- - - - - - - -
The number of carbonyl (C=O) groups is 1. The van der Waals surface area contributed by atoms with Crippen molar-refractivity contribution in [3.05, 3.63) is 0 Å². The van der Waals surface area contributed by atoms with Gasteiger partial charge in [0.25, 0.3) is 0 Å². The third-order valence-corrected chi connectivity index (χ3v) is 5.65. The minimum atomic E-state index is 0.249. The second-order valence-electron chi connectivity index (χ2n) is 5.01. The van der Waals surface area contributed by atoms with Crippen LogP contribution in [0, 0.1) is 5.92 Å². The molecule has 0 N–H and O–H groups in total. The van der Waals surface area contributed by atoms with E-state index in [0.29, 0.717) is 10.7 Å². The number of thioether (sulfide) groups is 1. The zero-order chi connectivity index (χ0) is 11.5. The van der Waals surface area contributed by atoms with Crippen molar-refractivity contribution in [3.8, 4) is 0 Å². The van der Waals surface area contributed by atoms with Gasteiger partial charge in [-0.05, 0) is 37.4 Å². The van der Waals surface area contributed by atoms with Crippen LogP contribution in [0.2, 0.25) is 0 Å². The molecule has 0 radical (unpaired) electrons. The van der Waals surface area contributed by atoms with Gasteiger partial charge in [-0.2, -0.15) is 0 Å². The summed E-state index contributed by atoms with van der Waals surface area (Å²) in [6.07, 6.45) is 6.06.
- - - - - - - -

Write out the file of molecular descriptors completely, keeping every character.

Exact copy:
The number of carbonyl (C=O) groups is 1. The van der Waals surface area contributed by atoms with Crippen molar-refractivity contribution in [3.05, 3.63) is 0 Å². The van der Waals surface area contributed by atoms with Gasteiger partial charge in [0.25, 0.3) is 0 Å². The third-order valence-corrected chi connectivity index (χ3v) is 5.65. The minimum atomic E-state index is 0.249. The second-order valence-electron chi connectivity index (χ2n) is 5.01. The van der Waals surface area contributed by atoms with Crippen LogP contribution in [0, 0.1) is 5.92 Å². The molecule has 0 N–H and O–H groups in total. The van der Waals surface area contributed by atoms with E-state index in [0.29, 0.717) is 10.7 Å². The number of thioether (sulfide) groups is 1. The zero-order chi connectivity index (χ0) is 11.5. The van der Waals surface area contributed by atoms with Crippen molar-refractivity contribution in [3.8, 4) is 0 Å². The van der Waals surface area contributed by atoms with Gasteiger partial charge in [-0.05, 0) is 37.4 Å². The van der Waals surface area contributed by atoms with Crippen LogP contribution in [0.2, 0.25) is 0 Å². The molecule has 0 radical (unpaired) electrons. The van der Waals surface area contributed by atoms with Gasteiger partial charge in [-0.2, -0.15) is 0 Å². The summed E-state index contributed by atoms with van der Waals surface area (Å²) in [6.07, 6.45) is 6.06.